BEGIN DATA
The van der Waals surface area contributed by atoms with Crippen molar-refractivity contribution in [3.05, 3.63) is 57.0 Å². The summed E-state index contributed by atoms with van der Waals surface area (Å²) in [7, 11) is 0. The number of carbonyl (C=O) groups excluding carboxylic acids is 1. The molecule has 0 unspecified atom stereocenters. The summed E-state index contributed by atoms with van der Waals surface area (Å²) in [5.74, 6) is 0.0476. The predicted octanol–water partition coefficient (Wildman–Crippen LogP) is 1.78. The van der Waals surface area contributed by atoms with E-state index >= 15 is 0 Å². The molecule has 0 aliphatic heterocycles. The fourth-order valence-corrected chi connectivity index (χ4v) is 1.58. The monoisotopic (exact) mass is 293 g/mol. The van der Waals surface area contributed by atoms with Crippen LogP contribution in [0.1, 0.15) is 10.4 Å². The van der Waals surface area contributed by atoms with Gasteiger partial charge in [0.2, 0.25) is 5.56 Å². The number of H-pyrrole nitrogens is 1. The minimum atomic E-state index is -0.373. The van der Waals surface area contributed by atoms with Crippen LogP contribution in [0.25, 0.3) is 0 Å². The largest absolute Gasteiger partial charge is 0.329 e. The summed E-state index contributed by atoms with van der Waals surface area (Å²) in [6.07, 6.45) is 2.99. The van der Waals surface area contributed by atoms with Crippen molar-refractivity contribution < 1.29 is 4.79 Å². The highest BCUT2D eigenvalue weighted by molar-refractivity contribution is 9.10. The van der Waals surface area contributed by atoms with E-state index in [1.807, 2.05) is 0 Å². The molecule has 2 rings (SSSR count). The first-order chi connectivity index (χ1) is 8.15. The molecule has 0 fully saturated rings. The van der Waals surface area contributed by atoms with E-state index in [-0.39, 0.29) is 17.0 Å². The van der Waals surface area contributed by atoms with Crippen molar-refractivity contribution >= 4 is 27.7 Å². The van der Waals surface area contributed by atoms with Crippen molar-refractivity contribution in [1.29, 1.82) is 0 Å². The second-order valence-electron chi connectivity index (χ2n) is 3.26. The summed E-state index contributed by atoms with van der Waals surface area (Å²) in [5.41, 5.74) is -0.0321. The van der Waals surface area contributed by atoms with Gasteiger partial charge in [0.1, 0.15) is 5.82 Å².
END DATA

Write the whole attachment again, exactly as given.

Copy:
The van der Waals surface area contributed by atoms with Crippen molar-refractivity contribution in [3.05, 3.63) is 57.0 Å². The summed E-state index contributed by atoms with van der Waals surface area (Å²) in [7, 11) is 0. The number of carbonyl (C=O) groups excluding carboxylic acids is 1. The molecule has 0 unspecified atom stereocenters. The summed E-state index contributed by atoms with van der Waals surface area (Å²) in [5.74, 6) is 0.0476. The predicted octanol–water partition coefficient (Wildman–Crippen LogP) is 1.78. The van der Waals surface area contributed by atoms with E-state index >= 15 is 0 Å². The molecule has 0 aliphatic heterocycles. The fourth-order valence-corrected chi connectivity index (χ4v) is 1.58. The monoisotopic (exact) mass is 293 g/mol. The van der Waals surface area contributed by atoms with Crippen LogP contribution in [0.1, 0.15) is 10.4 Å². The van der Waals surface area contributed by atoms with Gasteiger partial charge in [0.2, 0.25) is 5.56 Å². The number of H-pyrrole nitrogens is 1. The minimum atomic E-state index is -0.373. The van der Waals surface area contributed by atoms with Crippen LogP contribution in [0.25, 0.3) is 0 Å². The largest absolute Gasteiger partial charge is 0.329 e. The summed E-state index contributed by atoms with van der Waals surface area (Å²) in [6.07, 6.45) is 2.99. The van der Waals surface area contributed by atoms with Crippen molar-refractivity contribution < 1.29 is 4.79 Å². The highest BCUT2D eigenvalue weighted by molar-refractivity contribution is 9.10. The van der Waals surface area contributed by atoms with E-state index in [1.807, 2.05) is 0 Å². The molecule has 2 rings (SSSR count). The first-order chi connectivity index (χ1) is 8.15. The molecule has 0 fully saturated rings. The van der Waals surface area contributed by atoms with E-state index in [-0.39, 0.29) is 17.0 Å². The van der Waals surface area contributed by atoms with Crippen molar-refractivity contribution >= 4 is 27.7 Å². The van der Waals surface area contributed by atoms with Crippen molar-refractivity contribution in [1.29, 1.82) is 0 Å². The second-order valence-electron chi connectivity index (χ2n) is 3.26. The summed E-state index contributed by atoms with van der Waals surface area (Å²) in [5.41, 5.74) is -0.0321. The van der Waals surface area contributed by atoms with Gasteiger partial charge in [0.1, 0.15) is 5.82 Å².